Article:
Settlers arrived in 1850s

Editor’s note: The following pioneer story, as told by the late A.E. Case some years ago, was published in the Marion Review of Sept. 13, 1932.

So far as is known, the first settler in what is now Marion County, was a man by the name of Smith. He settled and put up a little building at the point of the crossing of the Old Santa Fe Trail with the Cottonwood river. The town of Durham is now situated about 1.5 miles southeast of the location of this little log building which was used as a ranch for the parties using the old trail as freighters and travelers.

When this man settled there, it is not known whether he was the original settler there, but in 1857 A.A. Moore (generally known as Lank Moore) and his brother, Ira A. Moore, bought him out and took possession of his interests, on their return from Fort Union, N.M., where they had taken a government supply train from Fort Leavenworth.

The little ranch building was built on government land, that part of Kansas having not been surveyed at that time. Afterward Ira Moore entered the land on which the building stood, the southeast quarter of Section 7 Township 18-2.

A post office was established there, named Cottonwood Crossing. This was the first post office in the county.

Sometime in the 50s some Frenchmen came to Kansas and settled in the western part of Chase County. They wrote to some of their acquaintances in France telling them about Kansas and finally some more families concluded to come among them was a family by the name of Bichet.

It was the year 1858, crossing the ocean they landed at Baltimore, Md., thence they traveled by rail and canal boat to Pittsburgh, Pa. Thence down the Ohio by boat to the Mississippi, up to St. Louis, Mo., thence up the Missouri to Leavenworth. There they bought an ox team and wagon. They could not speak English. All they could say was the word “Cottonwood.”

They were put on a trail leading from Leavenworth to Cottonwood Crossing.

Finally, they reached the point, but found no French settlers there. They did not know what to do, or where to go next. Finally they concluded they would go down the river and search for the ranch settlers.

Alphonse Bichet, a mere boy, and another party, started on foot down the river and came to the high point of bluff just west of where the City of Marion is now located and from this high point they could see many miles in all directions. It was just at the edge of evening, and they were 18 miles from the ranch they left. They concluded they would lie there on the prairie all night and the next morning watch to see if they could see smoke from some settlers chimney. They failed to see smoke or any other signs of habitation.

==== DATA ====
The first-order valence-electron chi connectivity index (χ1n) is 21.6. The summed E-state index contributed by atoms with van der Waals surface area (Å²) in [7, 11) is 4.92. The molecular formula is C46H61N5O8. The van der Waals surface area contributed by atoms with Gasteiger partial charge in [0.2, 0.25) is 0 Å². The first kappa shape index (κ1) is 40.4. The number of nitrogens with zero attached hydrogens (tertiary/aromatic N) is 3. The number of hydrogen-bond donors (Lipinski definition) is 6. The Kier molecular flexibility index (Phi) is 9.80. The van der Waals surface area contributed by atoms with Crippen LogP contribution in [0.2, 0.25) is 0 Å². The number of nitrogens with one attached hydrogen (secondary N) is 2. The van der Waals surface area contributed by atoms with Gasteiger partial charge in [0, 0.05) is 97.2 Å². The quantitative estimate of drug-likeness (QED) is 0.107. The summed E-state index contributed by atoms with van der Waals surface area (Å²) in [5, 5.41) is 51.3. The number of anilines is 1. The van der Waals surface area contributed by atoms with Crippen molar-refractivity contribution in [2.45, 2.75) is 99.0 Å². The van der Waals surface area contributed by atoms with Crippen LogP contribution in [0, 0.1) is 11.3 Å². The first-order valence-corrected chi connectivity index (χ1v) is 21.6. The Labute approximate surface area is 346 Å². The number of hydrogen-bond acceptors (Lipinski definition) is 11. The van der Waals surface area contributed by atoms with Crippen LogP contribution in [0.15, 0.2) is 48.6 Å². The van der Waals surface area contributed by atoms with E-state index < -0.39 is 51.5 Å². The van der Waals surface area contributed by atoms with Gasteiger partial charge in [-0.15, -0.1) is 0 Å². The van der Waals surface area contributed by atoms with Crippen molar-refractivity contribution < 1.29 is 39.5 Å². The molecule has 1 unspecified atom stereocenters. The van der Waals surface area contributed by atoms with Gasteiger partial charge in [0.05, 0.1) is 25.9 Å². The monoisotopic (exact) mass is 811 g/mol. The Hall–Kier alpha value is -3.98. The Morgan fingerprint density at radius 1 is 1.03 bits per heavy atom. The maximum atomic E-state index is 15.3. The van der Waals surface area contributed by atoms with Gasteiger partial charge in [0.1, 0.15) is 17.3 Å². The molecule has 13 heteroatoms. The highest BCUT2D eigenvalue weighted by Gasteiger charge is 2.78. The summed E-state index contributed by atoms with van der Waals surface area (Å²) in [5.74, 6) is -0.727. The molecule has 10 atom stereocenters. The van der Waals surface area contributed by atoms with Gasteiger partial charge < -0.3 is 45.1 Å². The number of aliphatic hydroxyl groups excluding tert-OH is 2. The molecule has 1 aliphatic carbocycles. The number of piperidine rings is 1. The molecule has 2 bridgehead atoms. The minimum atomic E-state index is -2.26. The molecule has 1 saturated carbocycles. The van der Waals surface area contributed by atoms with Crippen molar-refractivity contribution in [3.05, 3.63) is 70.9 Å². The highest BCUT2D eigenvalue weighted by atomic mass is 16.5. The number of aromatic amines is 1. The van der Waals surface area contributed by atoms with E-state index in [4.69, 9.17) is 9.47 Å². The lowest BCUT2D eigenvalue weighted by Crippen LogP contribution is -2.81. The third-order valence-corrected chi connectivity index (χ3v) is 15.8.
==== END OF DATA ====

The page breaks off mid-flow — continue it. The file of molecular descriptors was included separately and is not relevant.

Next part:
They returned to the ranch and reported, and they concluded to return on the road they had traveled in getting to the ranch, the Santa Fe Trail.

They got back to Council Grove and luckily found a man there who could speak French. He told them the way to go to reach the French settlement in Chase County. They found the people they were hunting and Bichet took a claim in the eastern edge of Marion County.

This family was perhaps the first actual settlers, aside from Smith, above named, in the county.

In 1859, Thomas J. Wise and his two sons went to Colorado at the time of the Pikes Peak gold excitement. They were from St. Louis.

After months of prospecting and being unsuccessful, finding no gold to pay for working, they concluded to return to St. Louis. On the way back, they were so favorable impressed with the Cottonwood Valley country and the tributary valleys, they concluded to take claims.

They made their selections and went to the U.S. Land Office and made their entries of land in the vicinity of Antelope, about seven miles northeast of where Marion is now, then went back to St. Louis to get their families.

Wise built himself a log house. This was the second house built in the county excepting the ranch houses along the Santa Fe Trail.

In 1860, William H. Billings, George Griffith, William P. Shrieve, J.S. Griffith, and Evan Hoops with their families concluded to come to Kansas.

They came from northwestern Ohio and from Indiana, driving thence with teams. They got to Burlington, Coffey County, and went into camp and the men of the party started out in search of a good place to locate.

They started toward Emporia and chanced to meet a party of government surveyors who had been surveying this part of Kansas into sections and quarter sections.

These surveyors told them to follow the wagon track of their party and this they did. They all took claims. The City of Marion is now located on part of three of the claims taken by these parties.

They lived in their wagon until they could build houses. The first house was built by them for George Griffith.

On the east there was not a human habitation nearer than 18 miles. On the south, none until the settlements in Texas. On the west, nothing until the Spanish-speaking people in the vicinity of Pueblo. And to the north very little if any this side of the Smokey Hill river.

Then others came, and in the fall of 1866, A.A. Moore, who had moved from the ranch down to the settlement, and W.H. Billings, and Nelson Miller had about nine acres surveyed into town lots and streets and named in Marion Center.

From this time on the settlers came thicker and faster, and by 1870 the county had a population of 768 according to the U.S. Census.

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